Kamala Harris made history on Wednesday night, becoming the first nonwhite woman to officially accept the nomination for a major-party presidential ticket. And she didn’t shy away from discussing the persistent racism that dogs America.
“While this virus touches us all, we’ve got to be honest: It is not an equal-opportunity offender. Black, Latino, and indigenous people are suffering and dying disproportionately. And this is not a coincidence; it is the effect of structural racism,” Harris said about the coronavirus on the third night of the Democratic National Convention, calling out broad inequities in education, healthcare, and the economy.
“This virus, it has no eyes. And yet, it knows exactly how we see each other, and how we treat each other. And let’s be clear: There is no vaccine for racism,” said the California senator.
It was a striking moment for the first Black woman and first Indian American woman on a presidential ticket. And along with the rest of the Democratic convention program, it showed how fast the national conversation about race has grown a lot more direct as a result of the Black Lives Matter movement and a pandemic that’s killing non-white Americans at a disproportionate rate.
Harris spent a significant amount of time on her own biography, talking about how her parents met through the civil rights movement and her “stroller’s eye view” of protests as a child. She further highlighted that she went to a historically black college.
Even if Harris and Democrats had decided to soft-pedal racial issues, they’re a major part of this campaign. The BLM protests have dominated the summer, and President Trump has already looked to hit Harris with the same kind of racist birther attacks he used to jump into politics. But it’s notable that Democrats aren’t shrinking from the fight or looking to discuss racial issues through the prism of economics.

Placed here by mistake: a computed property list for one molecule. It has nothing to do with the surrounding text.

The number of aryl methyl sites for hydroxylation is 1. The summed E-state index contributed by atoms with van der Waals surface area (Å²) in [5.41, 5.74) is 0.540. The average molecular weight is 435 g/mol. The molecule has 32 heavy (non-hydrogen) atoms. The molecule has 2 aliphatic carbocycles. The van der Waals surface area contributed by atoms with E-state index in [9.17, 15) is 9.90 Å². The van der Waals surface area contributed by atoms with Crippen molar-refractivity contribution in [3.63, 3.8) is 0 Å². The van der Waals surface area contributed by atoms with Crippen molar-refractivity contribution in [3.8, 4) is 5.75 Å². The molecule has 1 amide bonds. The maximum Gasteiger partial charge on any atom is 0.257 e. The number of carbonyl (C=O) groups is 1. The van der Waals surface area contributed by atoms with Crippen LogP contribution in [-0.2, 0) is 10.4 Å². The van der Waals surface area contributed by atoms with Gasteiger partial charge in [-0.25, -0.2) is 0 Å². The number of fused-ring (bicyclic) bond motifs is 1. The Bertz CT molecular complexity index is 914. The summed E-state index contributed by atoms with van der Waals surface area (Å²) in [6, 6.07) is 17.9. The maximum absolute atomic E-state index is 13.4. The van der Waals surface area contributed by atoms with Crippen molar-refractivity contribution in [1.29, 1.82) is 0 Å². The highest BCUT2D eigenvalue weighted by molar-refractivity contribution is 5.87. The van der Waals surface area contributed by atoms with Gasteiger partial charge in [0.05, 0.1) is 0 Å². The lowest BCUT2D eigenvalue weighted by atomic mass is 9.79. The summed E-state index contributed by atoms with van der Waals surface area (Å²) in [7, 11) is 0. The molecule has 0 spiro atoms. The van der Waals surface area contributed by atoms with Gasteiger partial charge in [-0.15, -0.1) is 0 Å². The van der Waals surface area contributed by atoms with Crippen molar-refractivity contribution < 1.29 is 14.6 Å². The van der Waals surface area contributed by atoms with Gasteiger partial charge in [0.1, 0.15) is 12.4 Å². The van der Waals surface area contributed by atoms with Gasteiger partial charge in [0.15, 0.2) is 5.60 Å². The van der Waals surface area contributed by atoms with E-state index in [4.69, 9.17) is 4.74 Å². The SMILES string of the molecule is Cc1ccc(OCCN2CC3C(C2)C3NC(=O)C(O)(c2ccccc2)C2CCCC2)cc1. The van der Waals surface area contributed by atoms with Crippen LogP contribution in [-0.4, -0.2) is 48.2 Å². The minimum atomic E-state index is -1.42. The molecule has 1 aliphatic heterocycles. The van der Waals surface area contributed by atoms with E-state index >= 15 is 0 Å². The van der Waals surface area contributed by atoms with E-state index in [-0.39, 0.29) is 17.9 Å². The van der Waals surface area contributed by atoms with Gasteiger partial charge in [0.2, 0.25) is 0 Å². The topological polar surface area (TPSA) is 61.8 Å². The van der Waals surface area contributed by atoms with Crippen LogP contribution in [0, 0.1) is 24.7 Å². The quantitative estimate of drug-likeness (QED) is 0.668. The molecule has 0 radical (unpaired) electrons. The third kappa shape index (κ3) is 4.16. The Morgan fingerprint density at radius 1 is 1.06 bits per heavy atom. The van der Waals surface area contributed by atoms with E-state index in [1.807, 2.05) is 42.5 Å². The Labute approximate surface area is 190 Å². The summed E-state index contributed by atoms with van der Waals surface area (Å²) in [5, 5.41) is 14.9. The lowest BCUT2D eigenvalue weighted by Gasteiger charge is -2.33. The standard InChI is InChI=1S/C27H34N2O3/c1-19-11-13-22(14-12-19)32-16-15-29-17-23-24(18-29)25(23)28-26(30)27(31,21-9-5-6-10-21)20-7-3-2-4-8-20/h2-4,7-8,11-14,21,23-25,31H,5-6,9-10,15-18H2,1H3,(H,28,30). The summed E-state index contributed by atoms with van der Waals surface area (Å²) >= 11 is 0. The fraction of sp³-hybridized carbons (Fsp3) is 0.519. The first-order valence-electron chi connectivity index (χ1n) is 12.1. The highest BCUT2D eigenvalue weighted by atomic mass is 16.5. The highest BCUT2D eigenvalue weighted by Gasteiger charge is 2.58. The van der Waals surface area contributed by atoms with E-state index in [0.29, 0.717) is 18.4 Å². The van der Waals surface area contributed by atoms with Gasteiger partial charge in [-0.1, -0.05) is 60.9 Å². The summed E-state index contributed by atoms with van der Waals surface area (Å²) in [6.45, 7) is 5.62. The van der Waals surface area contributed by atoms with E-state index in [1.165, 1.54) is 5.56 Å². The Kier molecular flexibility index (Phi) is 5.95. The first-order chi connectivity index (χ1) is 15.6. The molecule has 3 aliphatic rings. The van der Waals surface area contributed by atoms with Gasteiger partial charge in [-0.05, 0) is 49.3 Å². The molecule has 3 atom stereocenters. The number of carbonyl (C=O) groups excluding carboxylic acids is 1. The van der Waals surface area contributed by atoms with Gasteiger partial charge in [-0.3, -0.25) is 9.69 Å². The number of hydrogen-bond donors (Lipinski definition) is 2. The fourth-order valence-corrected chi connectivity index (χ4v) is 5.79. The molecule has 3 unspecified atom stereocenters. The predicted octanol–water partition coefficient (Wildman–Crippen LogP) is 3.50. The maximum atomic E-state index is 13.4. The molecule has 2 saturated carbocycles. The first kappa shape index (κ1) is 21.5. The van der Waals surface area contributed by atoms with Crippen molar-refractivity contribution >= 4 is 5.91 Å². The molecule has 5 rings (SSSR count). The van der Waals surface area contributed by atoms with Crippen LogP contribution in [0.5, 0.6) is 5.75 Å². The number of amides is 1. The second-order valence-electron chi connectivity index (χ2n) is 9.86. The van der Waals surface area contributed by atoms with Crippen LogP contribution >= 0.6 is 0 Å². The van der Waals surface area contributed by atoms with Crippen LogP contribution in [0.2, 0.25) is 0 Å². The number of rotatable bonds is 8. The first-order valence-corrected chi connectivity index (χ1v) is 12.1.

Harris was far from the only speaker to take on structural racism in a way Democrats would have shied away from in the past. Sen. Elizabeth Warren, speaking in a classroom in front of letter blocks spelling out BLM, noted how the coronavirus pandemic was “falling hardest on Black and Brown families.” Hillary Clinton asked people to “vote for justice for George Floyd, Breonna Taylor, and Ahmaud Arbery, because Black lives matter.”
President Obama gave extended remarks tying the Black Lives Matter movement to the original civil rights movement — a clearer exploration of race than he sometimes looked to emphasize during his own presidential runs, cognizant of the risk of alienating white voters as the nation’s first Black major-party presidential nominee.
And the normal people convention planners chose to highlight were mostly women, much younger and more diverse than those who spoke in the early nights of the convention. The Wednesday-night lineup included Parkland shooting survivor Emma Gonzalez, a diverse group of young climate activists; and a Hispanic family with an undocumented immigrant mother, one DREAMer daughter and another who as a U.S. citizen pledged to vote for them as she opposed Trump.
It was a notable focus, especially after the first two nights of the convention, where the slate of speakers skewed older, white, and more male and moderate. Democrats hadn’t exactly avoided the issue, with callouts and video montages honoring Black Lives Matter and other protest movements and women of color serving as emcees for each night’s event..
But except for Michelle Obama’s speech on Monday, where she acknowledged that some Americans wouldn’t listen to her because she was a Black woman, the convention’s program had largely focused on other messages up until Wednesday, hammering Trump for the economic calamity and human tragedy that his response to the coronavirus has caused. A bevy of national security experts and former Republicans had dominated the schedule, with Biden’s wife, Jill, closing Tuesday night’s program.
Not so on Wednesday night. And Democrats made clear whose side they were on in the fight for racial justice.
Cover: Kamala Harris becomes the first non-white woman to accept the nomination for vice president of a major political party in the United States. (Democratic National Committee)